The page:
With as many as one in three Americans holding a criminal record and most employers, colleges, and landlords performing background checks, it’s more important than ever to ensure that former prisoners who have served their time and are seeking a second chance are able to do so. These records often represent a significant hurdle to individuals’ success in finding employment, housing, and even identification, according to the latest research.
That’s why Koch Industries Senior Vice President Mark Holden joined with David Plouffe, head of policy and advocacy at the Chan Zuckerberg Initiative and former campaign manager and senior adviser to President Barack Obama, to call upon North Carolina lawmakers to expand the number of people eligible to have their records expunged.
“The two of us may not agree on everything, but we share a fundamental belief that overcriminalization hurts our economy and denies opportunity to millions of people,” Holden and Plouffe write in an op-ed for The Raleigh News & Observer. “Nothing is as American as the comeback story, yet we’re preventing so many in our communities from making their own comebacks possible.”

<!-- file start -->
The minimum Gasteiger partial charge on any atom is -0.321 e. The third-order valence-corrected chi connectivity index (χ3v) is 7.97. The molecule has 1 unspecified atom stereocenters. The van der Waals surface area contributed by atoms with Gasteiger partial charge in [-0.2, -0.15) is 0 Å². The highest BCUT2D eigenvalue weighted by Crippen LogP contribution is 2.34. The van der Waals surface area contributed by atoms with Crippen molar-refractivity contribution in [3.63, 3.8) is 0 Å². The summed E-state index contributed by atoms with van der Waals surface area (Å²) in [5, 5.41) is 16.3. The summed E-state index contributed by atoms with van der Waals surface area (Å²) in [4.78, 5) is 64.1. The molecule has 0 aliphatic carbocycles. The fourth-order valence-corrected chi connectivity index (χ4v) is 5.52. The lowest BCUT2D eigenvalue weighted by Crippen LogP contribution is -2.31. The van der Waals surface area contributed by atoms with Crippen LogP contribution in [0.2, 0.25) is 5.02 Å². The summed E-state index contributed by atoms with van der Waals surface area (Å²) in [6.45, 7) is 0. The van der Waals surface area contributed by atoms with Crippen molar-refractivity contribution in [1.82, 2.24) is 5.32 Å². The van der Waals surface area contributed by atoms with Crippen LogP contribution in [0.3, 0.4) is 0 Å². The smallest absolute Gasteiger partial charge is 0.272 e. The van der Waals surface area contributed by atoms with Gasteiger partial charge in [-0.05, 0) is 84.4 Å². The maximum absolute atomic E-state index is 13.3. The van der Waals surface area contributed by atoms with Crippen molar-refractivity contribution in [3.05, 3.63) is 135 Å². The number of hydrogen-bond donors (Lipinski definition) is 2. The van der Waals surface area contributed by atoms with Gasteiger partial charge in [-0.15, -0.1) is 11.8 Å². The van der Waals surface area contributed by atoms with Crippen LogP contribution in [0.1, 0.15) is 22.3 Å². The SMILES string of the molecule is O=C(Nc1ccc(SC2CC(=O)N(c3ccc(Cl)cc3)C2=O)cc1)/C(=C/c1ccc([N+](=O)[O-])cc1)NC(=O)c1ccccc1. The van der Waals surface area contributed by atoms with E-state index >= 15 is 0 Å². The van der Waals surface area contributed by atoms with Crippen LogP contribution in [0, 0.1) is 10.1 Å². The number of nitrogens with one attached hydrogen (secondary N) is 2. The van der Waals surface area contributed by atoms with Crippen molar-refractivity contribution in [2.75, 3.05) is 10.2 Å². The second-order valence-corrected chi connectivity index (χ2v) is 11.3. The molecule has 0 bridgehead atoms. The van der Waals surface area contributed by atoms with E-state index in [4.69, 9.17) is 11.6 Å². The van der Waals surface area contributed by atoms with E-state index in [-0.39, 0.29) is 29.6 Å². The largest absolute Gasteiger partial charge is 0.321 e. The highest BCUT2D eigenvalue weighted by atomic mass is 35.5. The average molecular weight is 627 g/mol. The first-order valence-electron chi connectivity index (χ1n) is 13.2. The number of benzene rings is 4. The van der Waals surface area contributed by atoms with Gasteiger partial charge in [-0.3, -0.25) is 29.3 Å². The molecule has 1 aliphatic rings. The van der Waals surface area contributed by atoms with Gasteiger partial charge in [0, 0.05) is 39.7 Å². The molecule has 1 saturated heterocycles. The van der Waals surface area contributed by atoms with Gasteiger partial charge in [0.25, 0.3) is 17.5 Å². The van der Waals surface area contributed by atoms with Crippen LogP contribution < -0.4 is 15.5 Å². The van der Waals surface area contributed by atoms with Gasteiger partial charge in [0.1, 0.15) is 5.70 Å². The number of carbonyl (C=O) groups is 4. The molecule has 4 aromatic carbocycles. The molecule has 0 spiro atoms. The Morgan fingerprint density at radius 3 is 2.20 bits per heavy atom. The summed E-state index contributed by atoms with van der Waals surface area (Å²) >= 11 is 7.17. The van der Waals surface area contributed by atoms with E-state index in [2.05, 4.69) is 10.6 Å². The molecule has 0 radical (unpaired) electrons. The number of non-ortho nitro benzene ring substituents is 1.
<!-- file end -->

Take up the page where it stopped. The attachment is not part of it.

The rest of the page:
They note that while state courts make 100,000 convictions each year, fewer than 2,000 people have had their records cleared or sealed since 2011, when the law changed to make possible the removal of a first-time misdemeanor or felony conviction from a person’s record. North Carolina, they add, could further strengthen its reforms by automating the records-clearing process like Pennsylvania and Utah have done.
Read the full op-ed at The News & Observer.